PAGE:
Vincent’s description of the great fire is as equally exact and vivid. As the fire takes hold, so street by street he details the destruction. Here is his description when St Paul’s cathedral -

           ‘…yields to the violent assaults of the conquering flames, and strangely takes fire at the top; now the lead melts and runs down, as if it had been snow in the         sun; and the great beams and massive stones fall on the pavement with a great noise and great chunks of stone peel off strangely from the side of the walls’

Like an Old Testament prophet Vincent is appalled at the devastation:

          ‘Thus fell great London, that ancient city! That populous city! London which   was the queen city of the land… And yet, how London is departed like smoke, and her glory laid to the dust!’

The cause of these grim events is in the title of the book, ‘God’s terrible voice in the city’, which comes from Psalm 65:5. In the King James Version this reads:

By terrible things in righteousness wilt thou answer us, O God of our salvation[1]

The author of all the death and destruction is God. It is a dreadful punishment. Vincent’s language is not shy:

          ‘The Lord has come forth against us with armed vengeance. Frowns have   been in his brow; death and desolation in his looks; thunder in his voice; flames of fire in his hand!’

But why? What had London done to deserve such a scourging?

Vincent first lays down that all of God’s judgements are righteous, because God is righteous (Romans 3: 5- 6). And many of these judgements are ‘unsearchable’ (Romans 11:33). So, whether we understand or not, the creature’s duty is to remain silent before his creator.

Vincent believes there are good reasons why London has provoked the wrath of God. The over-arching one is that while London – more than any other city in the world – was full of churches preaching the true Gospel, the people refused to listen. And so God turned the volume up. When people do not ‘hearken to the voice of lesser afflictions…he speaks by the rod’[2].

Vincent also has an entire section where, at length and with dramatic imagery, he catalogues no less than twenty-five evils London is guilty of. These are: slighting the Gospel; unfruitfulness; hypocrisy; formality; division among the clergy; neglect of reformation; apostasy; refusing to listen to God; profaneness; pride; gluttony; idleness; unkindness; sexual immorality; drunkenness; perversion of justice; covetousness; extortion; lying; defrauding; prodigality; envying; backbiting; murmuring; and finally carnal security.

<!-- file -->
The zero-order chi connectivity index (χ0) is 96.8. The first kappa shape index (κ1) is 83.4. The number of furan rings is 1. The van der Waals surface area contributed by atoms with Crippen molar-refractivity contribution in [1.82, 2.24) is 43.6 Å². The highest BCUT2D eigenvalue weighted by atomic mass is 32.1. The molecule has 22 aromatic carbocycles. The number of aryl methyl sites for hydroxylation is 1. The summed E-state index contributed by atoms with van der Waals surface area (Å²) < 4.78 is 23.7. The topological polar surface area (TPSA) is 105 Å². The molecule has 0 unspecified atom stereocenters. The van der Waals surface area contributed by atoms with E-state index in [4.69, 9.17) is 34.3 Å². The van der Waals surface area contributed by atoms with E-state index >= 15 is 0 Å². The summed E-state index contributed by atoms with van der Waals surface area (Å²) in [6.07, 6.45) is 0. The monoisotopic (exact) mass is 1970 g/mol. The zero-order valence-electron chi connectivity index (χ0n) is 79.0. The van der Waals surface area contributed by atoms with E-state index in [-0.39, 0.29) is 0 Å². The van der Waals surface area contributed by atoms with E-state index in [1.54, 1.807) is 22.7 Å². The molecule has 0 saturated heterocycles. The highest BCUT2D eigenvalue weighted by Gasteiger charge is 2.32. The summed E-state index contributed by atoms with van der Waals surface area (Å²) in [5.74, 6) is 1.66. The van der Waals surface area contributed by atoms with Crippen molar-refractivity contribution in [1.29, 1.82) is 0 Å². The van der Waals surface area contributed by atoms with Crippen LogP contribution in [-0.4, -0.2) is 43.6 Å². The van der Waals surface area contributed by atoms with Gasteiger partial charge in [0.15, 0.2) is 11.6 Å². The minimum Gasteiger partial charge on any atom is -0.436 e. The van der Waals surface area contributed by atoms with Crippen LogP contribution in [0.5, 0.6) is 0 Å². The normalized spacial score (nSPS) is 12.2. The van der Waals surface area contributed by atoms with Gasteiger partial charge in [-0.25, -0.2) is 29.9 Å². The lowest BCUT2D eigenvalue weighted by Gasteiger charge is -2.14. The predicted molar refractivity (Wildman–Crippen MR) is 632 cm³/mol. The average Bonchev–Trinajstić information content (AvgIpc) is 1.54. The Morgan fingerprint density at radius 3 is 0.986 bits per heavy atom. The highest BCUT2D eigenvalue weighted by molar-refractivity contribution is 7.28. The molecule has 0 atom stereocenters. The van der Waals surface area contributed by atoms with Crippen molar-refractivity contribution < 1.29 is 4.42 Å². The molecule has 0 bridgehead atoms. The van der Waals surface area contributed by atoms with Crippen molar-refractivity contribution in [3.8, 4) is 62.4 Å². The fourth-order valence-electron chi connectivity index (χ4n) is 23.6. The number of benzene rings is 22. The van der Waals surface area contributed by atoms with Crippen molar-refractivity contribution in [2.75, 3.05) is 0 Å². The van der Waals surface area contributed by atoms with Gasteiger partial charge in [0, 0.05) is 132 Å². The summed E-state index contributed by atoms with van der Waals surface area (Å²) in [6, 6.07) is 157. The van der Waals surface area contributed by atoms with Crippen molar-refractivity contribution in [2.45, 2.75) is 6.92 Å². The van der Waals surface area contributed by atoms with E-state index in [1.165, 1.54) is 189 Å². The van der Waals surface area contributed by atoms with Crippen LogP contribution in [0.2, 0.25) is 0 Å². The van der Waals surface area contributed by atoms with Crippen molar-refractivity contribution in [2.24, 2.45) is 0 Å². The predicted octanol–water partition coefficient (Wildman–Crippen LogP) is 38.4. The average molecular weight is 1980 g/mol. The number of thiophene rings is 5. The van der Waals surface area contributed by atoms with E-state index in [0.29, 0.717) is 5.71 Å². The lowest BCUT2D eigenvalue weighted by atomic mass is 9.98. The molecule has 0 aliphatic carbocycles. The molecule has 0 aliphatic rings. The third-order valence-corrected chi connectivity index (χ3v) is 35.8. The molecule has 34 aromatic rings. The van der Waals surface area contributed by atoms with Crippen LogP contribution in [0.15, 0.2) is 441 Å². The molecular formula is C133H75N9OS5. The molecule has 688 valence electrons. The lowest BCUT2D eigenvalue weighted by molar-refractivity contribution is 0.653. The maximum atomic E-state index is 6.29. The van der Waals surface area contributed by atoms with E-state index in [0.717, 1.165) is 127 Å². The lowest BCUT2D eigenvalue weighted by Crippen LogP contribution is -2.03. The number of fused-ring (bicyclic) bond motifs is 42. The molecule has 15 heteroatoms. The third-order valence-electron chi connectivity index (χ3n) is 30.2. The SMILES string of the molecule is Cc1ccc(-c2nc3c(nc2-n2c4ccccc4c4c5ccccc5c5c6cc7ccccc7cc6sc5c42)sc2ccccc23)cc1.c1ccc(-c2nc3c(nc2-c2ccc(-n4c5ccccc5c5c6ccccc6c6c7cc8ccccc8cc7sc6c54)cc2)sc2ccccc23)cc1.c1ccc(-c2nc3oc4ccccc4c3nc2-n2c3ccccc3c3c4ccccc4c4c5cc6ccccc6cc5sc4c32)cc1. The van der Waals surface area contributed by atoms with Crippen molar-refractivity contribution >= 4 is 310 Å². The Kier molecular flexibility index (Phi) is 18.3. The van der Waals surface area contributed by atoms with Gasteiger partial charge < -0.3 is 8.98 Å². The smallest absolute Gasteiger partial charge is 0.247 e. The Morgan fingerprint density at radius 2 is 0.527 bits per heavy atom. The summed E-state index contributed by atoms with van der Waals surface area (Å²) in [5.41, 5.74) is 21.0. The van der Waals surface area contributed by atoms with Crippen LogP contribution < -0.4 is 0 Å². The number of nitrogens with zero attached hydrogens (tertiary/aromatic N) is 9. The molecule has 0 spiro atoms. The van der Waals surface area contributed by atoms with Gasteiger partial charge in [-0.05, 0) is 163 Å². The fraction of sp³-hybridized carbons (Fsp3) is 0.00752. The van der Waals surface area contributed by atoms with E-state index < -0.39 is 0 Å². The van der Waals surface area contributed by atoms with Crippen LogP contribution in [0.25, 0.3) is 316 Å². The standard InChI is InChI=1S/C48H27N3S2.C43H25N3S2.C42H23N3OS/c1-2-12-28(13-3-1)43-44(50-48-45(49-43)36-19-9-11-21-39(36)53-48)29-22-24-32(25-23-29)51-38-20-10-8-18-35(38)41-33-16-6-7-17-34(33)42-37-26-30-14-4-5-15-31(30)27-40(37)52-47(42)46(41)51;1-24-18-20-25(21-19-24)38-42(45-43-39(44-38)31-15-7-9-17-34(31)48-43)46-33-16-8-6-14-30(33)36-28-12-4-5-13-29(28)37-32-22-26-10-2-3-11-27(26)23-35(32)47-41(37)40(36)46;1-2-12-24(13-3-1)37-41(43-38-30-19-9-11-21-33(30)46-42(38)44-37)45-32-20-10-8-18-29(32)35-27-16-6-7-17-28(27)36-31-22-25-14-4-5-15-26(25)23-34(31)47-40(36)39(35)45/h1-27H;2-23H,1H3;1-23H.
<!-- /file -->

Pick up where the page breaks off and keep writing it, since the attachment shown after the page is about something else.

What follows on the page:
In this list, as said, the prime sin is the ‘slighting of the Gospel’, the refusal to listen to God’s ministers. There are two other sins in the list he underlines as especially provoking God’s wrath.

One is sexual immorality:

          ‘I would hope that this sin of homosexuality has been little known and    practised in London. But fornication and adultery have been all too     common…O the boiling, burning lusts that have been in London! O the         wanton eyes and looks! O the mental immorality and secret self-pollutions’.

The other is the defrauding that goes on in trade. ‘The falsifying of weights and measures’, the deceit about the true price.

After this long list here is Vincent’s conclusion:

‘God is righteous in that He has punished London no more than they have deserved for these sins.’

Vincent’s penultimate chapter is perhaps the most important for his argument. It is entitled, ‘Concerning the DESIGN of these judgments.’ It is Vincent who puts the word ‘design’ in capitals. And this takes us to the heart of the issue.

Whatever one makes of the plague and fire as punishments, whatever one makes of Vincent’s long list of sins, what he is insisting on is that behind events that happen in the world there is design, a plan, a purpose, meaning.

This begs the obvious question, what was the purpose of the plague and fire. Vincent has an answer: it is for sleepy sinners and saints to awake and be in awe of God and so be kept ‘from that fearless course of sin’.

This then is Vincent’s argument in one sentence: the plague and fire were sent by God to London to punish the city for her sins and bring people back to Him.

Voltaire’s argument

France’s most famous 18th writer found all of the above loathsome.

Voltaire would have reacted with scorn to the premise of Vincent’s argument that God had spoken through the Bible.